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Oliver v. Superintendent

United States District Court, Northern District of Indiana, South Bend Division

February 24, 2015

KURTIS OLIVER, Petitioner,



Kurtis Oliver, a pro se prisoner, filed a habeas corpus petition challenging a prison disciplinary proceeding, on July 2, 2014. (DE 2.) For the reasons set forth below, the petition (DE 2) is DENIED.


On February 20, 2014, a hearing officer at Westville Correctional Facility found Oliver guilty of making or possessing intoxicants under cause number WCC # 14-02-0111. The charge was initiated when Sergeant Jones wrote a conduct report stating as follows:

On February 4, 2014, while I (Sgt. L. Jones) was making rounds, I did a shakedown on C1. I found an orange liquid substance in offender[] Kurtis Oliver[‘s] #166183 property wrapped up in a laundry bag. Substance was tested and pictures were tooken [sic].

(DE 11-1.)

On February 11, 2014, Oliver was formally notified of the charge and given a copy of the conduct report. (DE 11-1, 11-2.) He pled not guilty and requested a lay advocate. (DE 11-2.) He requested a statement from Ofc. Horde, and video surveillance of the area where the search occurred on February 4, 2014 at approximately 1:45 p.m. (DE 11-2 .) Oliver was under the belief that Ofc. Horde would testify that the substance did not belong him. However, a witness statement was obtained from Ofc. Horde, who provided, "[t]his is a false statement, it was found in his room." (DE 11-4.)

On February 20, 2014, a hearing was held on the charge. (DE 11-10.) Oliver submitted a statement describing his own version of events, stating "Sgt. James did not find this in my room. They found it in room #9." (DE 11-10.) Notably, the DHB reviewed the video from the time and location of the incident. (DE 11-6.) After reviewing the video, the conclusion was that, "Room #9 is in view of the camera. No staff entered or exited room 9 during the times frame in question (1:40 pm to 1:55 pm). The offender's allegation that the substance came out of room #9 is false!" (Id.) Upon considering the conduct report, the witness statements, and pictures of the substance and the alcohol test results, the hearing officer found Oliver guilty. (DE 11-10 .) The hearing officer imposed sanctions of a deprivation of 30 days of earned credit time and a demotion from credit class 1 to credit class 2. (Id .) Oliver filed administrative appeals, raising six issues relating to the identification of the substance and the location where it was found (DE 11-11.) His appeals were denied. (DE 11-12.)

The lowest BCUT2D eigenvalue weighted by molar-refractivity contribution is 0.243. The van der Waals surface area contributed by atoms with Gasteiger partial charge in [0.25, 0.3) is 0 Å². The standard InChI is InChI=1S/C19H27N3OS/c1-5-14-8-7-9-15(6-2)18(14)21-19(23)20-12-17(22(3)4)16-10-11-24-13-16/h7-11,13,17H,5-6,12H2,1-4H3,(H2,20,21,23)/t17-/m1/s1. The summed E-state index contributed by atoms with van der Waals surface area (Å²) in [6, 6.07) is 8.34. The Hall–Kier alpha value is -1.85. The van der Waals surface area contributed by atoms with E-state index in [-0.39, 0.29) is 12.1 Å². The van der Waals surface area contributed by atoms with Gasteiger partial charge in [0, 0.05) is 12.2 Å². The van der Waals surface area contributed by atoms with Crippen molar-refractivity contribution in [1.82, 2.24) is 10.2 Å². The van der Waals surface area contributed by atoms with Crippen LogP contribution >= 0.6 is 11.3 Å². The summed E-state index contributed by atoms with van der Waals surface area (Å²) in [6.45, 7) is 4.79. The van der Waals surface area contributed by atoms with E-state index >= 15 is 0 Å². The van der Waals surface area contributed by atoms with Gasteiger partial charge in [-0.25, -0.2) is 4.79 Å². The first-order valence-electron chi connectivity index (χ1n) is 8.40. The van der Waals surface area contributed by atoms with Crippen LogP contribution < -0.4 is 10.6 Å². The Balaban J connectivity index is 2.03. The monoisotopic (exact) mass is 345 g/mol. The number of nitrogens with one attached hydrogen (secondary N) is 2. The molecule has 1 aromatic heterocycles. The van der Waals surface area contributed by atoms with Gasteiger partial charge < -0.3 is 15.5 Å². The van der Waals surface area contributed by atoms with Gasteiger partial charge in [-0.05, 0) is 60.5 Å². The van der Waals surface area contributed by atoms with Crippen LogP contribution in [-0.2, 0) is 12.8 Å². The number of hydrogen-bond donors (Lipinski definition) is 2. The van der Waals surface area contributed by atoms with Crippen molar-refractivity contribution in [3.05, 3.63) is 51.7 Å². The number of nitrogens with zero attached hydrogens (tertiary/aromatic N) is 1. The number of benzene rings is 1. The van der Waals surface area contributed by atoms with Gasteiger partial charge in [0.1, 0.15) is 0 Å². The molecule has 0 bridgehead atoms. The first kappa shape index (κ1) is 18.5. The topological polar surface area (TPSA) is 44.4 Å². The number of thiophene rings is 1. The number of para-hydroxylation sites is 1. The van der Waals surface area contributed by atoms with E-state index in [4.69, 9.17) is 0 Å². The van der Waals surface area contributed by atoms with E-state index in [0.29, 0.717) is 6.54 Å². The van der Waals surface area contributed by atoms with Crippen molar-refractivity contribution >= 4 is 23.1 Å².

When prisoners lose earned time credits in a disciplinary proceeding, the Fourteenth Amendment Due Process Clause guarantees them certain procedural protections: (1) advance written notice of the charge; (2) an opportunity to be heard before an impartial decision-maker; (3) an opportunity to call witnesses and present documentary evidence when consistent with institutional safety and correctional goals; and (4) a written statement by the fact-finder of evidence relied on and the reasons for the disciplinary action. Wolff v. McDonnell, 418 U.S. 539 (1974). To satisfy due process, there must also be "some evidence" in the record to support the hearing officer's determination. Superintendent, Mass. Corr. Inst. v. Hill, 472 U.S. 445, 455 (1985).